Anyway, a roommate of yours from grad school tells me you are a nice guy, so I apologize for being too hostile in my previous remarks.

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    4. Anonymous8:32 AM

      "Do we have to officially denounce the Kydland and Prescott model?"

      Yes, that is generally the definition of science.

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    5. Anonymous8:49 AM

      I.e., that there exist models of whatever incorporating whatever is a sign of a total failure, not success. If you are to implement a policy, you have to use one model in order to evaluate it. If not even economists, not even approximately, can say what the current state of the art is (and keep themselves from defining it as X and not X simultaneous) - the whole project is completely useless (at this stage at least).

      I.e. economists cant go around and claim stuff, often by reference to economic theory, and at the same time keep themselves from criticism by simply stating that there only exist individual economists with personal theories, no economic theory.

      Maybe there should be more well defined schools of economic thought.

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    6. Anonymous9:27 AM

      PS: I started a thread on econjobsrumors in order to se if anyone can tell me wheter economic theory exist.
      http://www.econjobrumors.com/topic/does-economic-theory-exist

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  7. On the contrary, this is a terrific post. It is also par for the course for Professor Dorman. As a layman, I enjoy reading your posts, Peter, as they tend to be clearly written and understandable while making sophisticated arguments. I would highlight Point 5 as being particularly important. Accordingly, I think economists would do well to accept that their field is properly a social science. But they have a lot of work to do to meet that standard. :-)

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  8. Hi prof. Smith,

    I'd like to "return" to one of your blog posts namely that one:

    http://noahpinionblog.blogspot.com/2013/07/is-interest-rate-on-reserves-holding.html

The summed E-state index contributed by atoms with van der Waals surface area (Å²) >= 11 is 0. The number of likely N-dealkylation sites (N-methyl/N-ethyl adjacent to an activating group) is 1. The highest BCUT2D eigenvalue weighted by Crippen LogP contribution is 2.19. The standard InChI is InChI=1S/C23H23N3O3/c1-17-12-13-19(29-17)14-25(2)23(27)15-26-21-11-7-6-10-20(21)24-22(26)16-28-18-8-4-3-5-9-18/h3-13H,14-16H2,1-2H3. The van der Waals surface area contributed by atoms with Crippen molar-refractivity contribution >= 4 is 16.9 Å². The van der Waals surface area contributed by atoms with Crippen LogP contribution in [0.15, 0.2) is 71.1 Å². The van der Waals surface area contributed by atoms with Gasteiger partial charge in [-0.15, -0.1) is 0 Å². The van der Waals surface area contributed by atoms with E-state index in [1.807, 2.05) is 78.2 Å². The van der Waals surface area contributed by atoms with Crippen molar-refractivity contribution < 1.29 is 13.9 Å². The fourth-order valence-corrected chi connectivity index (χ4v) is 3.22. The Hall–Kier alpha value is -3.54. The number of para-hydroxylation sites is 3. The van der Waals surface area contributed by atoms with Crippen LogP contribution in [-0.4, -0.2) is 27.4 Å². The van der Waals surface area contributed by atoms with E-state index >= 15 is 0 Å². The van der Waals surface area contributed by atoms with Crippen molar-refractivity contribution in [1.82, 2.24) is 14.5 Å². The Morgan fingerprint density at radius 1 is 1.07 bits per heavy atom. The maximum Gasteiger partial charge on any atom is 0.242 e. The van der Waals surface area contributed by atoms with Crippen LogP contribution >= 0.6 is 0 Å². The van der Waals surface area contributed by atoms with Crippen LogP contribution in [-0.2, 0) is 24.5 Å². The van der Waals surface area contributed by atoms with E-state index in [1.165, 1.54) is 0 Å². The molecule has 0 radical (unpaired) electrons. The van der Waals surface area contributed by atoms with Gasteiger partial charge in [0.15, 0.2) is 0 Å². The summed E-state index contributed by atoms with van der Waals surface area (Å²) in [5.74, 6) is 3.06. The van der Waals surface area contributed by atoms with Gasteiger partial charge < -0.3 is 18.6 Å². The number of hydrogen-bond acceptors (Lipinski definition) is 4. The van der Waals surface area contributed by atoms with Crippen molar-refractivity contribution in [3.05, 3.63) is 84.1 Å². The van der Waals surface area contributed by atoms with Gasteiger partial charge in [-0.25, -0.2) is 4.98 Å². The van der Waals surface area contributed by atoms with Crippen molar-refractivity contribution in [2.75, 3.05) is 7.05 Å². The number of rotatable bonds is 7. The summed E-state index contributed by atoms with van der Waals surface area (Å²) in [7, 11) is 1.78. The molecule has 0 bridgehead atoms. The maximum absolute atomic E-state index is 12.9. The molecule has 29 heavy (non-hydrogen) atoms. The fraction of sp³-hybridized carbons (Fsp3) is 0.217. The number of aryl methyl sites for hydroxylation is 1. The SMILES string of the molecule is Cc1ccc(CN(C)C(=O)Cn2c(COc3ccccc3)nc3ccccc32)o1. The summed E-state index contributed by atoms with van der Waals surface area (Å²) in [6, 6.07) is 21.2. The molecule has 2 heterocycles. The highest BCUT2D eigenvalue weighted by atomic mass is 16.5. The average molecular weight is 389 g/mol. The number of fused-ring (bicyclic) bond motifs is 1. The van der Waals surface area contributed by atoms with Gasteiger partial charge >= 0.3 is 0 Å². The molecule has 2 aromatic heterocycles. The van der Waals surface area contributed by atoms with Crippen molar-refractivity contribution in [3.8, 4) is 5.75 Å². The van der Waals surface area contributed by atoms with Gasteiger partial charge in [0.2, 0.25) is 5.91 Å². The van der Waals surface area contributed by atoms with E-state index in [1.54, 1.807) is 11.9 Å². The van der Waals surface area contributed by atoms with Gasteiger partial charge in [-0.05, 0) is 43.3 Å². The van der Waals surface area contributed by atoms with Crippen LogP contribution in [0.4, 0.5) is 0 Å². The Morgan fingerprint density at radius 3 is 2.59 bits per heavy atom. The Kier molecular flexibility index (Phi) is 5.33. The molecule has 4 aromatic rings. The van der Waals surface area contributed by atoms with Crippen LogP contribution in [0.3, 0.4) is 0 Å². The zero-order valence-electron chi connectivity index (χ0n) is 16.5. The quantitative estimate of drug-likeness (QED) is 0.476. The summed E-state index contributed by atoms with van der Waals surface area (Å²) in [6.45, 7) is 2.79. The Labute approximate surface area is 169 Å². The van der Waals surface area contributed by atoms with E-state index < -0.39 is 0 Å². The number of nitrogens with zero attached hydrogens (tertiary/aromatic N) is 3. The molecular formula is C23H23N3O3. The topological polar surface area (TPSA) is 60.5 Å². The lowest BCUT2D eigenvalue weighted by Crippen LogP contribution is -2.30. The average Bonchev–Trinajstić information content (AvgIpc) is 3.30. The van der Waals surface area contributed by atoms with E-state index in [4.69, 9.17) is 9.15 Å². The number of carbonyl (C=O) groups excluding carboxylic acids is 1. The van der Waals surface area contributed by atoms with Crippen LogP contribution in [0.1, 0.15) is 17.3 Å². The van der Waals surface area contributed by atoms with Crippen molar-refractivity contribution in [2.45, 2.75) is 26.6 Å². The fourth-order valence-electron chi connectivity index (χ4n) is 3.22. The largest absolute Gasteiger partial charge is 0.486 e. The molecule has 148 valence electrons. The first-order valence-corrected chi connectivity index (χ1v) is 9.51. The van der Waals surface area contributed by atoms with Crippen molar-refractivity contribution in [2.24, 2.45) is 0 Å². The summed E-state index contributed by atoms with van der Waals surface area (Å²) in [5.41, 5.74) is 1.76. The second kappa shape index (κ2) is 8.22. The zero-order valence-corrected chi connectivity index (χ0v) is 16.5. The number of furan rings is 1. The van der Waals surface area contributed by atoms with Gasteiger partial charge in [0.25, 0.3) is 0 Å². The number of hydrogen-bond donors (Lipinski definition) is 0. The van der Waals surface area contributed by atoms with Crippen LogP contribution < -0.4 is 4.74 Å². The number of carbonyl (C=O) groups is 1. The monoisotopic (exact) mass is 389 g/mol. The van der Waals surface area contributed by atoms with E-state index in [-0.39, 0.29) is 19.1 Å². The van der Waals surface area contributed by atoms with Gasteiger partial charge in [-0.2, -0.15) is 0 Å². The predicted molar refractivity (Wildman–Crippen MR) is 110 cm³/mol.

As it is well known, commercial banks don't have influence how much reserves there is in the system, as it is explained here:

    http://www.forbes.com/sites/bobmcteer/2013/05/22/bank-reserves-a-hot-potato/

    Bank can't "lend out" reserves:
    http://www.standardandpoors.com/spf/upload/Ratings_US/Repeat_After_Me_8_14_13.pdf

    So what's the point in deliberating this subject. As I understand it banks can only "change" the status of reserves from excessive to required (or push it to other bank). Both of them give the same interest rate.

    Am I thinking about something in wrong way??? (Thx for the answer in advance.)

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  9. scepticus4:53 PM

    Path dependency, and by extension, irreversibility, is IMO the most under appreciated and under studied, yet most important aspect of economics.

    After al,l it bears down with crushing weight upon all other aspects of our existence.

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  10. Anonymous4:58 PM

    I do wish the people behind EMH would look at a few of the accounting identities that their son-in-laws like to trumpet out of context.

    Financial markets are always going to have large elements of irrational behavior if they are trying to allocate money for which there is no rational investment. The world is awash in excess savings, and if any market suddenly provides the illusion of a safe reservoir, because of innovation or political exploitation, that money will rush in regardless of the underlying fundamentals.

    Too much savings and nowhere to save it.